16 October 2015

Graph of the Week: The Most Common Cars at Auction That Cost Under $15,000

Under $15,000 is a good price point for identifying running and driving classics that can be considered “affordable” partly because they fit the budget for most enthusiasts and partly because it’s under the MSRP of just about any new automobile. Thankfully, there’s a wide range of choices in the world of affordable classics that spans many makes, body styles and model years. Even so, at collector car auctions in North America during 2015 there are certain types of classics that cross the block significantly more often than others.

Out of the 10 most commonly seen sub-$15,000 cars by year, make and model, seven are either Mustangs or Corvettes, all but one are built by either Ford or GM, and eight were built after 1970. If you’ve been to a Mecum or a Barrett-Jackson event lately, the list shouldn’t be much of a surprise. In addition to having modest values, most of these are famous cars with mass appeal, and all were built in huge quantities and have a solid survival rate. For example, almost 54,000 Corvettes were built in 1979 alone. For the 1966 Mustang, the number is over 600,000.

The typical demographic of both buyers and sellers at collector car auctions is also old enough to have nostalgic attachment to these cars rather than more modern classics with similar production numbers and purchase prices. While those modern classics have gotten a lot of recent attention from buyers, sellers and market commentators alike, it’s still the prototypical classics like the Mustang, Corvette and Beetle that are dominating the collector car auction dockets.

14 Reader Comments

  • 1
    bud blanch wa. October 28, 2015 at 23:38
    I like the selections.
  • 2
    Jim Kremsreiter Baraboo, WI October 28, 2015 at 23:44
    I've had my '66 Mustang for 14 years now. I was reminded how much cars have changed when I had my grandson in the car and he remarked "You have a funny radio". I said yep, no FM or CD drive, also no power steering or brakes, no power windows or door locks and no air bags. His response was an incredulous "No airbags!!!". No computer ignition or fuel system either! But, hey, I can work on this car and, in case of a power surge knocking out all solid state stuff, my car will still run! Gotta love it!!!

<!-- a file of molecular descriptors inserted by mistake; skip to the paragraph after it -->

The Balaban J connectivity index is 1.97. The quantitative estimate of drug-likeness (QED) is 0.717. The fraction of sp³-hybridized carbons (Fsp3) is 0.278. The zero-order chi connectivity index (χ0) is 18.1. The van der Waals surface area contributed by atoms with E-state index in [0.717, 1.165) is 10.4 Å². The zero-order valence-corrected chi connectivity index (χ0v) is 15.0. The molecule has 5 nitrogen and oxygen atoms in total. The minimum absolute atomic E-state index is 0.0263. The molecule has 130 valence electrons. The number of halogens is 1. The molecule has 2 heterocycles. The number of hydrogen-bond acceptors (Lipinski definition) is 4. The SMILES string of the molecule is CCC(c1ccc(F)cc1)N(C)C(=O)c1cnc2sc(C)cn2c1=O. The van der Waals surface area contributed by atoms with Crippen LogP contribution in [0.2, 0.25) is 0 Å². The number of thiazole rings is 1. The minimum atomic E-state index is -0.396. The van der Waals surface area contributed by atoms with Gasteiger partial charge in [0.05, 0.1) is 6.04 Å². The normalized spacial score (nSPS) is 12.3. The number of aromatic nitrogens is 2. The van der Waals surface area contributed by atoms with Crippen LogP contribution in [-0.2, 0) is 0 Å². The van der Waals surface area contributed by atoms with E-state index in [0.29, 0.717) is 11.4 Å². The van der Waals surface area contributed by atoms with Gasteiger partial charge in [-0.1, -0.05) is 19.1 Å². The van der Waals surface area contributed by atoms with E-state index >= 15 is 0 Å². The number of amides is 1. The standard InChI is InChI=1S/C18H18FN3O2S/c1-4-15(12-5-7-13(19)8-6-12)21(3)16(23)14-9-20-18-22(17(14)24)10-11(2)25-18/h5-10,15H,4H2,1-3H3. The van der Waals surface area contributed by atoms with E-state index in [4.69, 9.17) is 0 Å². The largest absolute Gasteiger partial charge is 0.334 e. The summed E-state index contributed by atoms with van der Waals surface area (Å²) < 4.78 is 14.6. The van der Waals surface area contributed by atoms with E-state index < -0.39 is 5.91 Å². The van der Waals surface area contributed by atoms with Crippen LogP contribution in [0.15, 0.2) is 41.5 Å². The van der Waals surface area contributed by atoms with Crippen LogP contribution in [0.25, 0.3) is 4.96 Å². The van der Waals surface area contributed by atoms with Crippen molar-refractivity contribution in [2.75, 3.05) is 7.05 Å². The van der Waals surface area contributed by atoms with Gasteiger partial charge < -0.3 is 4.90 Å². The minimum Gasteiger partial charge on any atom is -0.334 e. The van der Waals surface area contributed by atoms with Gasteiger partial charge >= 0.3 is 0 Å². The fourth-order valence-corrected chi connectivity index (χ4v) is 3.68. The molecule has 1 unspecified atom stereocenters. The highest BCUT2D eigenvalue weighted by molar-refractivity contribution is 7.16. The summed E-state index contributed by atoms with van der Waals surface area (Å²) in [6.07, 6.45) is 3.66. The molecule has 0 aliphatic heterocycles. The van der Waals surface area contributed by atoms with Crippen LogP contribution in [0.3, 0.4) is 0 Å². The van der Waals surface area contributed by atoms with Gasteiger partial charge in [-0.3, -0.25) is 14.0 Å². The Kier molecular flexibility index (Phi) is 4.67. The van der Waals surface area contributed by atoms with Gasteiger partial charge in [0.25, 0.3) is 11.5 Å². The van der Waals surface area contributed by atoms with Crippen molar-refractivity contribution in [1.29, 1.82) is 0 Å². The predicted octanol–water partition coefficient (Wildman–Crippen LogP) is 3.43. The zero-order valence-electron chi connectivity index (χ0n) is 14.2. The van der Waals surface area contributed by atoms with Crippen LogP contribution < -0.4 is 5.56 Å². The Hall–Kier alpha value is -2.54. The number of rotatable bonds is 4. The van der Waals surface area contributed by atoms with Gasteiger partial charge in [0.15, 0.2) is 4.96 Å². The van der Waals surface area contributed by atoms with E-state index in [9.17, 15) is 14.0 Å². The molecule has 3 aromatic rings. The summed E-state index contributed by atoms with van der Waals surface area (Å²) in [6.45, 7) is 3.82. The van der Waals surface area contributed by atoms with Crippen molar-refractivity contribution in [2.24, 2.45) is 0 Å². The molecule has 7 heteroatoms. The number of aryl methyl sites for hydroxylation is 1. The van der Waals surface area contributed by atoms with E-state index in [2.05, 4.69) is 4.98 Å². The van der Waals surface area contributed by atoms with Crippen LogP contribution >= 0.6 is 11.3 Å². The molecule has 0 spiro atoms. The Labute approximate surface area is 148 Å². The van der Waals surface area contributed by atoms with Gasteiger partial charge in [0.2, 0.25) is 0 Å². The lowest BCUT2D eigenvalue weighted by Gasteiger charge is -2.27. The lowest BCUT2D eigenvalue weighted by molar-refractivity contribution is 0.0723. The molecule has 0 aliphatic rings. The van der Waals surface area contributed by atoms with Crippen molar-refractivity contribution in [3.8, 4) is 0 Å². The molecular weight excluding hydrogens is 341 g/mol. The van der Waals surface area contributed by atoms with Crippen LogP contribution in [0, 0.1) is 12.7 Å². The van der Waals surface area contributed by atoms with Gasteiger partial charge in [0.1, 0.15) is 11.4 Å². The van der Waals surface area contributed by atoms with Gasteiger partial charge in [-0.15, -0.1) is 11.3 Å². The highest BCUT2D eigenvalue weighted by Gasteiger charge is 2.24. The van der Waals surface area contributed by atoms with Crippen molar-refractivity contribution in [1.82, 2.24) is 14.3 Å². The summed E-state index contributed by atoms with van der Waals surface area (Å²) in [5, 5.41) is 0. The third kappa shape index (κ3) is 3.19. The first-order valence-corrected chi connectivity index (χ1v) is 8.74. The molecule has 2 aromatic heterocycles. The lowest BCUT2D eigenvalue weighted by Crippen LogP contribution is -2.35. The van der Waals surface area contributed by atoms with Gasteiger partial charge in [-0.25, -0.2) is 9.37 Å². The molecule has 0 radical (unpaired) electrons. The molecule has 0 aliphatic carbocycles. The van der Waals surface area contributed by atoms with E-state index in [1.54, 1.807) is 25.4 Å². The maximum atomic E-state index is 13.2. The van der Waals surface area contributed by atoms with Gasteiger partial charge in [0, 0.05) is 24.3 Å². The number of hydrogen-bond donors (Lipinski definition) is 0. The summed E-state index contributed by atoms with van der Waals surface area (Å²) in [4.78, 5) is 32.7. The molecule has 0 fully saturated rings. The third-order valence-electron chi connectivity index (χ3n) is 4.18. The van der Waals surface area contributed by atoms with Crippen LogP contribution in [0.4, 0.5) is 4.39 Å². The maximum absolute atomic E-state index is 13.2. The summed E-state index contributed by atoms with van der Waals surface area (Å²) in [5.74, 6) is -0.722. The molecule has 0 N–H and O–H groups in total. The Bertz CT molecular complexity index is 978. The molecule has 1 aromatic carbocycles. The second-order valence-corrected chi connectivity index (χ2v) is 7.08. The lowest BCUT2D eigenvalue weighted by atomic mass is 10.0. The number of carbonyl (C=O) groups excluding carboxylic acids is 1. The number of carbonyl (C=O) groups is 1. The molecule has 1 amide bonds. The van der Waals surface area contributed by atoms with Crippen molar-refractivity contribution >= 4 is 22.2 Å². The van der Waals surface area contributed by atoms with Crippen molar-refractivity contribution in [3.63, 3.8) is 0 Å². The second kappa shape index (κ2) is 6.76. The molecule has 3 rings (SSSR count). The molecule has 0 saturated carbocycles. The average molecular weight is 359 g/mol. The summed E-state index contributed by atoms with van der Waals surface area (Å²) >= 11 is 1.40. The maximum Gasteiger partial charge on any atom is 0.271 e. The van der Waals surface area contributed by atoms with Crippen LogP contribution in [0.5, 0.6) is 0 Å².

• 3
    Tommy Adams Kernersville, N.C. October 29, 2015 at 13:17
    Agreed Jim. Love my 65 Barracuda Formula S. Don't need all that modern stuff to burn a little rice burner on occasion!
  • 4
    James Smith Coachella Valley, California October 29, 2015 at 18:08
    Great study but I worry about the future appreciation of these cars. Who will be buying them in 20 years when most of us old timers are gone? None of my four sons could justify owning any of my four cars: the 1922 Overland, the 1966 Galaxie 7 LItre, the 1973 Montego GT with the 351CJ or even the 1995 Porsche 968. I believe they will be lusting after Tesla's or Saleen Mustangs or Ford GT's when they can afford to buy an investment grade car.
  • 5
    robert hauser bayville, nj October 29, 2015 at 09:41
    I'm almost 80 and recently sold my '13 Vette and bought a '74 Vette roadster. It's a tinkers delight with no computer, electronic ignition or cats. It even has points and condenser with dwell angle set by allen wrench through a window in the distributor cap. The way things were before the smog Nazis controlled the world.
  • 6
    Art Allen Livonia Mi. October 29, 2015 at 09:49
    Ive had my 63 Falcon Sprint 23yrs Trying to teach my grandson how to drive a four speed
  • 7